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What are your thoughts on Prosthetics as a 3d business?

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    What are your thoughts on Prosthetics as a 3d business?

    I am just in the 3d business research stage. I planned on focusing on 54mm & 70mm historical figures & also custom print jobs & cosplay items and costumes. My wife thinks I need to focus on "real" business ideas and not hobbies. So, being a disabled vet I thought "What about prosthetics?" Just the little research so far shows it's a huge industry with the big boys of medical devices and pharma are jumping in or already in. Then I read that the government is about to start regulating, or at least, start having requirements and guidelines and insurance requirements. That scares me. I just want to run a business from home, sell on ebay and several other sites, and not be bothered by legal and all that stuff. Thoughts?

    Your wife has a good point. The market is saturated with would-be service bureaus; it's a race to the bottom. See to get an idea of the competition you'd face there. The market for figurines is small and well-supplied. Not sure about the cosplay thing, but I suspect there are nearly as many makers as players involved in it.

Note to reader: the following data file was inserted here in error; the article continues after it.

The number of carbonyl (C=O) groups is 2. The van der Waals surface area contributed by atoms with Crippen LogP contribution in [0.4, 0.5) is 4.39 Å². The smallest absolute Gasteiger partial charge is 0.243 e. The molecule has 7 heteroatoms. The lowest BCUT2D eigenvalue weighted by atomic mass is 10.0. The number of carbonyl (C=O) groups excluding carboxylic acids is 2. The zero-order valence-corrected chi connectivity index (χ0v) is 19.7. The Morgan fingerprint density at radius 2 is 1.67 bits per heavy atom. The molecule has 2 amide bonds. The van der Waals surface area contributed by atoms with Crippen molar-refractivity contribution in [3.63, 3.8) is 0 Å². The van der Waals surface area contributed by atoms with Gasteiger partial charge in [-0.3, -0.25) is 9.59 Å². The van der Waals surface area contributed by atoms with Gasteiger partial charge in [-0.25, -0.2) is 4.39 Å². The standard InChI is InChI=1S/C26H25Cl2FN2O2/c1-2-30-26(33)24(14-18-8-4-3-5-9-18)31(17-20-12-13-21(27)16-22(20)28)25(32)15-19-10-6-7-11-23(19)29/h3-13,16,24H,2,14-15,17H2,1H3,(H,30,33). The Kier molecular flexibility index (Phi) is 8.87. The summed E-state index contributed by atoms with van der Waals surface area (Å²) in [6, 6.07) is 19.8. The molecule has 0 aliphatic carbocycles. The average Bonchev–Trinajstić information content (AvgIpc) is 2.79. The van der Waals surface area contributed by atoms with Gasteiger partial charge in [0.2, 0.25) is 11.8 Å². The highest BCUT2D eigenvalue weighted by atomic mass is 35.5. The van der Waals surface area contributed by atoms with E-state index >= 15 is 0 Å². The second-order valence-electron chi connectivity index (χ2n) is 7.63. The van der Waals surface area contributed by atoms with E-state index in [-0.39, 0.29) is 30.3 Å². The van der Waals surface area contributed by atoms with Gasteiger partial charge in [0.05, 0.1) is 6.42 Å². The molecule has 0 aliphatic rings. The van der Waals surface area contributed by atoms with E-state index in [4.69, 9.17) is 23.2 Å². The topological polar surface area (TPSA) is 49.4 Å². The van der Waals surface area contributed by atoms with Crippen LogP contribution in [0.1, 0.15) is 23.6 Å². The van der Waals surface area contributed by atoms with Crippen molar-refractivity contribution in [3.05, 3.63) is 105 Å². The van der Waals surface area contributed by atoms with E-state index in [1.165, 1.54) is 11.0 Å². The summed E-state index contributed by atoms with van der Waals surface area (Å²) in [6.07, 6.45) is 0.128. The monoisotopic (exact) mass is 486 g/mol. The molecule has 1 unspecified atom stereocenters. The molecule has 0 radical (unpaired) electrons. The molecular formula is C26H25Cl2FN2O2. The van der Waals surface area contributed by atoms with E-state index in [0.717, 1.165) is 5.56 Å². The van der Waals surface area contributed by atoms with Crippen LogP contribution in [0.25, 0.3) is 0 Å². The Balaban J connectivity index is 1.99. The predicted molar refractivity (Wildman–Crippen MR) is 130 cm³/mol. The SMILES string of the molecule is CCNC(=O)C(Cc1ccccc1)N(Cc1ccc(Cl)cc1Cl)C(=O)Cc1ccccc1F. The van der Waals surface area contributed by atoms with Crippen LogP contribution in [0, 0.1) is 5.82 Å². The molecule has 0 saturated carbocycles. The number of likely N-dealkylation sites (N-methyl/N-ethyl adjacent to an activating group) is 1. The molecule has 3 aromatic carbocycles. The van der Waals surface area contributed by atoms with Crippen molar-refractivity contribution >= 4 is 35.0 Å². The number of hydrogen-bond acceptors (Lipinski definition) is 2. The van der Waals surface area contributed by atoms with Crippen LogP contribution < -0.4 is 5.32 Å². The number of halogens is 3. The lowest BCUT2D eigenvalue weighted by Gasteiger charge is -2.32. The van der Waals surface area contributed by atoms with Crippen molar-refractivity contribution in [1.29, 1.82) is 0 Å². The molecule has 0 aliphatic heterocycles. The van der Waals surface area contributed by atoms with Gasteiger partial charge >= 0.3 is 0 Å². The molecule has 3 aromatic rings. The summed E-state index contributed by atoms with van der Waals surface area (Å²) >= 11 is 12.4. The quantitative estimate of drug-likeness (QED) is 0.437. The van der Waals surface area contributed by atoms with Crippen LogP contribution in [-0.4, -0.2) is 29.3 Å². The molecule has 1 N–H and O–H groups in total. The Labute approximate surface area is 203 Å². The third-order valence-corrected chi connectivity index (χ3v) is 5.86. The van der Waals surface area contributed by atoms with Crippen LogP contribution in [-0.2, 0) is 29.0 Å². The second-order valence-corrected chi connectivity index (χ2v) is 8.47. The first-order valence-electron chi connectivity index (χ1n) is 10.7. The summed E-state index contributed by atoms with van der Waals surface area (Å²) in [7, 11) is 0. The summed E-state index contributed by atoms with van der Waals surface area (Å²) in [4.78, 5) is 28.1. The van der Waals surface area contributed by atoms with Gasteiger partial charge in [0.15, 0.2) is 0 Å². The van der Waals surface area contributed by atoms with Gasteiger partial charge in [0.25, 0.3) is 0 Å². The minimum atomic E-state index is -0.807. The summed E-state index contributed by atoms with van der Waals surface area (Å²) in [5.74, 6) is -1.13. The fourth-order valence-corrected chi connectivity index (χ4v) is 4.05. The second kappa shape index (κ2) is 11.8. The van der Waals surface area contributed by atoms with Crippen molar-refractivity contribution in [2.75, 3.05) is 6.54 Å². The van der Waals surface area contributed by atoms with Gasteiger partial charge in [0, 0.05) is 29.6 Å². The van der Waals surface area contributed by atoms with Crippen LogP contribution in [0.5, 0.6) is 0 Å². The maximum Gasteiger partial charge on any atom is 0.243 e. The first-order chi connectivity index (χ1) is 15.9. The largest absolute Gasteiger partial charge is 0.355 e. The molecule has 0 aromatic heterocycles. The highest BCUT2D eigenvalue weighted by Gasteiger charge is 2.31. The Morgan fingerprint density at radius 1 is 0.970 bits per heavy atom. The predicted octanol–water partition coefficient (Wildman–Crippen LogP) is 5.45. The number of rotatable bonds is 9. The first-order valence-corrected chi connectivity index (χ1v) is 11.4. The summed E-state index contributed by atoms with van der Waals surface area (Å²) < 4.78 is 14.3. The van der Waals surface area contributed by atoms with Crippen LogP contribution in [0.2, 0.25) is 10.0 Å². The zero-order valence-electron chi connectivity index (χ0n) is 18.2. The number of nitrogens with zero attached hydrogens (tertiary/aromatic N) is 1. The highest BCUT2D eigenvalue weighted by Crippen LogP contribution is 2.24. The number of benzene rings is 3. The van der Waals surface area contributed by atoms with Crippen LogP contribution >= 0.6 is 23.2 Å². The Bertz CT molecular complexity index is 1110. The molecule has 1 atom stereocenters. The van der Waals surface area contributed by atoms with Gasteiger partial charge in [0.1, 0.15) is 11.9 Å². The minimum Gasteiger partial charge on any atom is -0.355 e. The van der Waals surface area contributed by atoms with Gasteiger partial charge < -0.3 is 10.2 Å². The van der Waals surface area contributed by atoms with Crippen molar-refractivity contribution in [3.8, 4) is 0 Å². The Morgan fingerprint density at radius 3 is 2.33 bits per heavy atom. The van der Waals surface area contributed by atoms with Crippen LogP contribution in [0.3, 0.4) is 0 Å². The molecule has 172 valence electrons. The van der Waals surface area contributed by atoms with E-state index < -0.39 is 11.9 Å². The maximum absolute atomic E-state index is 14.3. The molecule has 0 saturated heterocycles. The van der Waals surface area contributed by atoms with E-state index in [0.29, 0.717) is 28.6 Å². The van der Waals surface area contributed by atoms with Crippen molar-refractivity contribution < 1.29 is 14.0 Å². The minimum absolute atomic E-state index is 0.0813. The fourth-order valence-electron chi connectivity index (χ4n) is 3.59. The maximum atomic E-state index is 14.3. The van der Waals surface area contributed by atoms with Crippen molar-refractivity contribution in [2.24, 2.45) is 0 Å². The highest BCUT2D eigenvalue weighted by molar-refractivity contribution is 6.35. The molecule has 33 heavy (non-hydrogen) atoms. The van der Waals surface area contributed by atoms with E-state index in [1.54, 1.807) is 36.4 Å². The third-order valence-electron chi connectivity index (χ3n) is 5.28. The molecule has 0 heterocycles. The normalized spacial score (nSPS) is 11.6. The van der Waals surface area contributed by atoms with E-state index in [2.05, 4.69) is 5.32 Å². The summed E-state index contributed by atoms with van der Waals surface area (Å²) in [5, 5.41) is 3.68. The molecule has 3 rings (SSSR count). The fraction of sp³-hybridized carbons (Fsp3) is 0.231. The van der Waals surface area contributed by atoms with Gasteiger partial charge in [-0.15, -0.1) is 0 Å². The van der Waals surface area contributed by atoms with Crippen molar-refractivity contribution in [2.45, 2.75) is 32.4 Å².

But a prosthetic is not something you can just buy online from a random seller; it needs to be custom-fitted if not entirely custom-made. That's why I'm not sure that Ebay is the place for selling them; it seems to me you'd be better off concentrating on a local market and working your contacts in the veteran community. There's a lot that modern 3D scanning, printing, and CNC fabrication can bring to the process which has been slow to be adopted by mainstream firms who prefer to do things the way they always have; hence an opportunity for small, nimble tech-savvy players in the market.

    Prosthetics are classified as "medical devices" which are still much more lightly regulated than anything else in the medical field with the exception of nutritional supplements. No doubt more regulations and requirements are in the pipeline, but this might be the perfect time to jump in.

    Andrew Werby


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